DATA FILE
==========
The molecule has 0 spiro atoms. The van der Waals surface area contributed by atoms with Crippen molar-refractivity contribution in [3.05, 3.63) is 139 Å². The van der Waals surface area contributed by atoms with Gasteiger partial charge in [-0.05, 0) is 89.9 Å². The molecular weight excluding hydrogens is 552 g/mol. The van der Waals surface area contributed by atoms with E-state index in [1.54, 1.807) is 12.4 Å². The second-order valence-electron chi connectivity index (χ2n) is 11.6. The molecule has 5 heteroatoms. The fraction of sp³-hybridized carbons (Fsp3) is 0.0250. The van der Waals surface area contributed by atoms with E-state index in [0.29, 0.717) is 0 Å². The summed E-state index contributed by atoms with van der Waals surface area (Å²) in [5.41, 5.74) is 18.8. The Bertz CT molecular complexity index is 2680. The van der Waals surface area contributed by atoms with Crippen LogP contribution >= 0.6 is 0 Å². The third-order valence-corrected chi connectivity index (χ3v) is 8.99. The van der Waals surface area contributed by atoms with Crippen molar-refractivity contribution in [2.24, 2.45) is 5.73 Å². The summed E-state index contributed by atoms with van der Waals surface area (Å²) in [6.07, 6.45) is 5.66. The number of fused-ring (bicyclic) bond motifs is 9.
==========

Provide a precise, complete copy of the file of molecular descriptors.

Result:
The molecule has 0 spiro atoms. The van der Waals surface area contributed by atoms with Crippen molar-refractivity contribution in [3.05, 3.63) is 139 Å². The van der Waals surface area contributed by atoms with Gasteiger partial charge in [-0.05, 0) is 89.9 Å². The molecular weight excluding hydrogens is 552 g/mol. The van der Waals surface area contributed by atoms with E-state index in [1.54, 1.807) is 12.4 Å². The second-order valence-electron chi connectivity index (χ2n) is 11.6. The molecule has 5 heteroatoms. The fraction of sp³-hybridized carbons (Fsp3) is 0.0250. The van der Waals surface area contributed by atoms with E-state index in [0.29, 0.717) is 0 Å². The summed E-state index contributed by atoms with van der Waals surface area (Å²) in [5.41, 5.74) is 18.8. The Bertz CT molecular complexity index is 2680. The van der Waals surface area contributed by atoms with Crippen LogP contribution >= 0.6 is 0 Å². The third-order valence-corrected chi connectivity index (χ3v) is 8.99. The van der Waals surface area contributed by atoms with Crippen molar-refractivity contribution in [2.24, 2.45) is 5.73 Å². The summed E-state index contributed by atoms with van der Waals surface area (Å²) in [6.07, 6.45) is 5.66. The number of fused-ring (bicyclic) bond motifs is 9.